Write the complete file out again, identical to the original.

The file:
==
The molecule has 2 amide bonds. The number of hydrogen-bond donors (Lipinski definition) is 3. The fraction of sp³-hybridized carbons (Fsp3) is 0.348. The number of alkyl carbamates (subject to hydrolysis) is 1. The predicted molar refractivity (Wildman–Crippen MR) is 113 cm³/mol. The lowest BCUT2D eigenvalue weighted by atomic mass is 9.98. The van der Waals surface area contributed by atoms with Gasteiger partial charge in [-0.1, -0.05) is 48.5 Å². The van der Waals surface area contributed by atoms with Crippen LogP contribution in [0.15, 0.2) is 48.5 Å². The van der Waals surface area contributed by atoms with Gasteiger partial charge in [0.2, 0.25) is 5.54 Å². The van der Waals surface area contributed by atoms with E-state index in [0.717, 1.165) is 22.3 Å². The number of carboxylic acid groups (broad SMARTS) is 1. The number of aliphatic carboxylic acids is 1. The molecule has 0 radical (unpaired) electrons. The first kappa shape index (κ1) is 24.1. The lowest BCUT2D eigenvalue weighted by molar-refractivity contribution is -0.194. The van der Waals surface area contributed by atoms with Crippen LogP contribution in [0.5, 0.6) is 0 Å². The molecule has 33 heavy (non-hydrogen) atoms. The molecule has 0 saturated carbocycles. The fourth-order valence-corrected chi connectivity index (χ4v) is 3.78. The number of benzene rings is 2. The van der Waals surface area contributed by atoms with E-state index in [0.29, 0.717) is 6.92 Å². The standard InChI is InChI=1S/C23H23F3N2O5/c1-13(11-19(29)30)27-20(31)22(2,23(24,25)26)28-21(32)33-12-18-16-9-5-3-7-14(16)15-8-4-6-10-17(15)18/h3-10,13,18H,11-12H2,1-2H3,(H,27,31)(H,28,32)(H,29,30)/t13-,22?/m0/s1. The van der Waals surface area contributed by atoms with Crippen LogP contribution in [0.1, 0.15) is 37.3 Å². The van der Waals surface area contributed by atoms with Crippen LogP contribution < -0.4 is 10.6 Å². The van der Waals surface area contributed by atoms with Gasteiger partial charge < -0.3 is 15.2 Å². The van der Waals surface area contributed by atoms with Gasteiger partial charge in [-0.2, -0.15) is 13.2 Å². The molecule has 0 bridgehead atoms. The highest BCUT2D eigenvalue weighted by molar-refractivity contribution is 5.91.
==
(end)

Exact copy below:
The molecule has 2 amide bonds. The number of hydrogen-bond donors (Lipinski definition) is 3. The fraction of sp³-hybridized carbons (Fsp3) is 0.348. The number of alkyl carbamates (subject to hydrolysis) is 1. The predicted molar refractivity (Wildman–Crippen MR) is 113 cm³/mol. The lowest BCUT2D eigenvalue weighted by atomic mass is 9.98. The van der Waals surface area contributed by atoms with Gasteiger partial charge in [-0.1, -0.05) is 48.5 Å². The van der Waals surface area contributed by atoms with Crippen LogP contribution in [0.15, 0.2) is 48.5 Å². The van der Waals surface area contributed by atoms with Gasteiger partial charge in [0.2, 0.25) is 5.54 Å². The van der Waals surface area contributed by atoms with E-state index in [0.717, 1.165) is 22.3 Å². The number of carboxylic acid groups (broad SMARTS) is 1. The number of aliphatic carboxylic acids is 1. The molecule has 0 radical (unpaired) electrons. The first kappa shape index (κ1) is 24.1. The lowest BCUT2D eigenvalue weighted by molar-refractivity contribution is -0.194. The van der Waals surface area contributed by atoms with Crippen LogP contribution in [0.5, 0.6) is 0 Å². The molecule has 33 heavy (non-hydrogen) atoms. The molecule has 0 saturated carbocycles. The fourth-order valence-corrected chi connectivity index (χ4v) is 3.78. The number of benzene rings is 2. The van der Waals surface area contributed by atoms with E-state index in [0.29, 0.717) is 6.92 Å². The standard InChI is InChI=1S/C23H23F3N2O5/c1-13(11-19(29)30)27-20(31)22(2,23(24,25)26)28-21(32)33-12-18-16-9-5-3-7-14(16)15-8-4-6-10-17(15)18/h3-10,13,18H,11-12H2,1-2H3,(H,27,31)(H,28,32)(H,29,30)/t13-,22?/m0/s1. The van der Waals surface area contributed by atoms with Crippen LogP contribution in [0.1, 0.15) is 37.3 Å². The van der Waals surface area contributed by atoms with Crippen LogP contribution < -0.4 is 10.6 Å². The van der Waals surface area contributed by atoms with Gasteiger partial charge < -0.3 is 15.2 Å². The van der Waals surface area contributed by atoms with Gasteiger partial charge in [-0.2, -0.15) is 13.2 Å². The molecule has 0 bridgehead atoms. The highest BCUT2D eigenvalue weighted by molar-refractivity contribution is 5.91.